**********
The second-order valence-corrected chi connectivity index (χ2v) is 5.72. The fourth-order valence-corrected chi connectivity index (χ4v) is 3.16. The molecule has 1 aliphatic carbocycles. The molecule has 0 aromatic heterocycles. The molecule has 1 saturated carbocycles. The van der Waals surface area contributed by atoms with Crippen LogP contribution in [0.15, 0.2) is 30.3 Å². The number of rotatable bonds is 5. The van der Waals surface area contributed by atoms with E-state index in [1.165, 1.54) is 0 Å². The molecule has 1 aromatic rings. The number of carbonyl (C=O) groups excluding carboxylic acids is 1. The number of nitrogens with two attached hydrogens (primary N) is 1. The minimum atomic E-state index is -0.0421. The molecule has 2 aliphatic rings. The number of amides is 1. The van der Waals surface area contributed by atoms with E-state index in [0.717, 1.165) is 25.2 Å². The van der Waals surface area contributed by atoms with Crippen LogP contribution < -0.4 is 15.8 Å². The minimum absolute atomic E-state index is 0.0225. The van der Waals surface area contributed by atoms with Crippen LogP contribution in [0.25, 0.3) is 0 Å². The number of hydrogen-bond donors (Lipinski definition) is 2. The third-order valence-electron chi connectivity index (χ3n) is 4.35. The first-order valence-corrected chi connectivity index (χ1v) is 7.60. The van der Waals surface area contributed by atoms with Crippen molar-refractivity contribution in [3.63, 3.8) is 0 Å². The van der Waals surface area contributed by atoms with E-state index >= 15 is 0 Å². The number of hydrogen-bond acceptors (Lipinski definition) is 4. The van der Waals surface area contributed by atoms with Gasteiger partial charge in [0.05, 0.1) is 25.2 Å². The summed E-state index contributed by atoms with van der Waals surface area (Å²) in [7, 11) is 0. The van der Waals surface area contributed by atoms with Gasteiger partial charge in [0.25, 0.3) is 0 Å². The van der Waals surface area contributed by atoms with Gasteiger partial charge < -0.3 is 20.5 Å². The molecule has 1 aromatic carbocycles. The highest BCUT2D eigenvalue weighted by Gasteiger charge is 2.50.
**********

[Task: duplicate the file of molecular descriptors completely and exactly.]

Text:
The second-order valence-corrected chi connectivity index (χ2v) is 5.72. The fourth-order valence-corrected chi connectivity index (χ4v) is 3.16. The molecule has 1 aliphatic carbocycles. The molecule has 0 aromatic heterocycles. The molecule has 1 saturated carbocycles. The van der Waals surface area contributed by atoms with Crippen LogP contribution in [0.15, 0.2) is 30.3 Å². The number of rotatable bonds is 5. The van der Waals surface area contributed by atoms with E-state index in [1.165, 1.54) is 0 Å². The molecule has 1 aromatic rings. The number of carbonyl (C=O) groups excluding carboxylic acids is 1. The number of nitrogens with two attached hydrogens (primary N) is 1. The minimum atomic E-state index is -0.0421. The molecule has 2 aliphatic rings. The number of amides is 1. The van der Waals surface area contributed by atoms with E-state index in [0.717, 1.165) is 25.2 Å². The van der Waals surface area contributed by atoms with Crippen LogP contribution < -0.4 is 15.8 Å². The minimum absolute atomic E-state index is 0.0225. The van der Waals surface area contributed by atoms with Crippen LogP contribution in [0.25, 0.3) is 0 Å². The number of hydrogen-bond donors (Lipinski definition) is 2. The third-order valence-electron chi connectivity index (χ3n) is 4.35. The first-order valence-corrected chi connectivity index (χ1v) is 7.60. The van der Waals surface area contributed by atoms with Crippen molar-refractivity contribution in [3.63, 3.8) is 0 Å². The van der Waals surface area contributed by atoms with E-state index >= 15 is 0 Å². The number of hydrogen-bond acceptors (Lipinski definition) is 4. The van der Waals surface area contributed by atoms with Gasteiger partial charge in [0.05, 0.1) is 25.2 Å². The summed E-state index contributed by atoms with van der Waals surface area (Å²) in [7, 11) is 0. The van der Waals surface area contributed by atoms with Gasteiger partial charge in [0.25, 0.3) is 0 Å². The van der Waals surface area contributed by atoms with Gasteiger partial charge < -0.3 is 20.5 Å². The molecule has 1 aromatic carbocycles. The highest BCUT2D eigenvalue weighted by Gasteiger charge is 2.50.